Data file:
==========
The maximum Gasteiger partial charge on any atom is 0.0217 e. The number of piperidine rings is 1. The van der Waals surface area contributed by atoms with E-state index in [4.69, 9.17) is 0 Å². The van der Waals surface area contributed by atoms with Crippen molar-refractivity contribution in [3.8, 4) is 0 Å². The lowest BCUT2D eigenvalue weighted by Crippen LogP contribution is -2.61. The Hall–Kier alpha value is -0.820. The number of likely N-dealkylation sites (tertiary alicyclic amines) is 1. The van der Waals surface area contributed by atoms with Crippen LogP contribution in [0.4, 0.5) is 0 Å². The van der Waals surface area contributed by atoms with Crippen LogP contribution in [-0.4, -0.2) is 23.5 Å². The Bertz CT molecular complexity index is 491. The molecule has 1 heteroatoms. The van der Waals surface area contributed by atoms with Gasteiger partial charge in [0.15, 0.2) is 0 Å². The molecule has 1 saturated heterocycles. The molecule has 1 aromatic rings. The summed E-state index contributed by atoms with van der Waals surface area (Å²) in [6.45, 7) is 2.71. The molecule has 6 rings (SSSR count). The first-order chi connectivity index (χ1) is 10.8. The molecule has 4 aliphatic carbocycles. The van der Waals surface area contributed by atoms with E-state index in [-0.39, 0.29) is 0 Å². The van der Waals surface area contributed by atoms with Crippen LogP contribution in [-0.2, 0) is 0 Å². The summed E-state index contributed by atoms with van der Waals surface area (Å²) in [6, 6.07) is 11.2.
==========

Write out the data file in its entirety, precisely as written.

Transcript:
The maximum Gasteiger partial charge on any atom is 0.0217 e. The number of piperidine rings is 1. The van der Waals surface area contributed by atoms with E-state index in [4.69, 9.17) is 0 Å². The van der Waals surface area contributed by atoms with Crippen molar-refractivity contribution in [3.8, 4) is 0 Å². The lowest BCUT2D eigenvalue weighted by Crippen LogP contribution is -2.61. The Hall–Kier alpha value is -0.820. The number of likely N-dealkylation sites (tertiary alicyclic amines) is 1. The van der Waals surface area contributed by atoms with Crippen LogP contribution in [0.4, 0.5) is 0 Å². The van der Waals surface area contributed by atoms with Crippen LogP contribution in [-0.4, -0.2) is 23.5 Å². The Bertz CT molecular complexity index is 491. The molecule has 1 heteroatoms. The van der Waals surface area contributed by atoms with Gasteiger partial charge in [0.15, 0.2) is 0 Å². The molecule has 1 saturated heterocycles. The molecule has 1 aromatic rings. The summed E-state index contributed by atoms with van der Waals surface area (Å²) in [6.45, 7) is 2.71. The molecule has 6 rings (SSSR count). The first-order chi connectivity index (χ1) is 10.8. The molecule has 4 aliphatic carbocycles. The van der Waals surface area contributed by atoms with E-state index in [-0.39, 0.29) is 0 Å². The van der Waals surface area contributed by atoms with Crippen LogP contribution in [-0.2, 0) is 0 Å². The summed E-state index contributed by atoms with van der Waals surface area (Å²) in [6, 6.07) is 11.2.